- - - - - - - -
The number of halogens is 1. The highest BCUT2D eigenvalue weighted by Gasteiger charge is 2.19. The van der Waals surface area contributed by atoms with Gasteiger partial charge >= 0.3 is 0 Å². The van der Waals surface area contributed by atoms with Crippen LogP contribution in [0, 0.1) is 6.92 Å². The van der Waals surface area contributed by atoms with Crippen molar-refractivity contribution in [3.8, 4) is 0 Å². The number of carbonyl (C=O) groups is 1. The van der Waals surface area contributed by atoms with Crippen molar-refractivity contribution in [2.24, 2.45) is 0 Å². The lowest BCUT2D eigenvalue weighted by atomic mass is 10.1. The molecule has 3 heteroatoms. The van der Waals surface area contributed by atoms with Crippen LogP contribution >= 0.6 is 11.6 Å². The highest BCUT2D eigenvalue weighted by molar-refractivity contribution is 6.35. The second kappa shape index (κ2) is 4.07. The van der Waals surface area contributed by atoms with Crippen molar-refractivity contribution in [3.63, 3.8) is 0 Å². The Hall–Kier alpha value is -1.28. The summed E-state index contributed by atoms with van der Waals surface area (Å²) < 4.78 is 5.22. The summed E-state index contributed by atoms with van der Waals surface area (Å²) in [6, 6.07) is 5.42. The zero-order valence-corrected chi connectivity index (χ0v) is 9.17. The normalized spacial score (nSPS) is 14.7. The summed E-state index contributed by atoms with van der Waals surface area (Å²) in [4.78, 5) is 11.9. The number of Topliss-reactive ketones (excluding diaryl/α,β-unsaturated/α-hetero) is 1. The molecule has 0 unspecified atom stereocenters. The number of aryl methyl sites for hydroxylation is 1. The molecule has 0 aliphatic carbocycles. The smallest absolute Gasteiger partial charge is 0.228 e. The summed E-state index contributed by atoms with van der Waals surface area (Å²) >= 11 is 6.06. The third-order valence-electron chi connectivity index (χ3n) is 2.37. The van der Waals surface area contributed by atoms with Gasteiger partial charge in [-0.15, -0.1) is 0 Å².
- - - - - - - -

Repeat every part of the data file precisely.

The number of halogens is 1. The highest BCUT2D eigenvalue weighted by Gasteiger charge is 2.19. The van der Waals surface area contributed by atoms with Gasteiger partial charge >= 0.3 is 0 Å². The van der Waals surface area contributed by atoms with Crippen LogP contribution in [0, 0.1) is 6.92 Å². The van der Waals surface area contributed by atoms with Crippen molar-refractivity contribution in [3.8, 4) is 0 Å². The number of carbonyl (C=O) groups is 1. The van der Waals surface area contributed by atoms with Crippen molar-refractivity contribution in [2.24, 2.45) is 0 Å². The lowest BCUT2D eigenvalue weighted by atomic mass is 10.1. The molecule has 3 heteroatoms. The van der Waals surface area contributed by atoms with Crippen LogP contribution >= 0.6 is 11.6 Å². The highest BCUT2D eigenvalue weighted by molar-refractivity contribution is 6.35. The second kappa shape index (κ2) is 4.07. The van der Waals surface area contributed by atoms with Crippen molar-refractivity contribution in [3.63, 3.8) is 0 Å². The Hall–Kier alpha value is -1.28. The summed E-state index contributed by atoms with van der Waals surface area (Å²) < 4.78 is 5.22. The summed E-state index contributed by atoms with van der Waals surface area (Å²) in [6, 6.07) is 5.42. The zero-order valence-corrected chi connectivity index (χ0v) is 9.17. The normalized spacial score (nSPS) is 14.7. The summed E-state index contributed by atoms with van der Waals surface area (Å²) in [4.78, 5) is 11.9. The number of Topliss-reactive ketones (excluding diaryl/α,β-unsaturated/α-hetero) is 1. The molecule has 0 unspecified atom stereocenters. The number of aryl methyl sites for hydroxylation is 1. The molecule has 0 aliphatic carbocycles. The smallest absolute Gasteiger partial charge is 0.228 e. The summed E-state index contributed by atoms with van der Waals surface area (Å²) >= 11 is 6.06. The third-order valence-electron chi connectivity index (χ3n) is 2.37. The van der Waals surface area contributed by atoms with Gasteiger partial charge in [-0.15, -0.1) is 0 Å².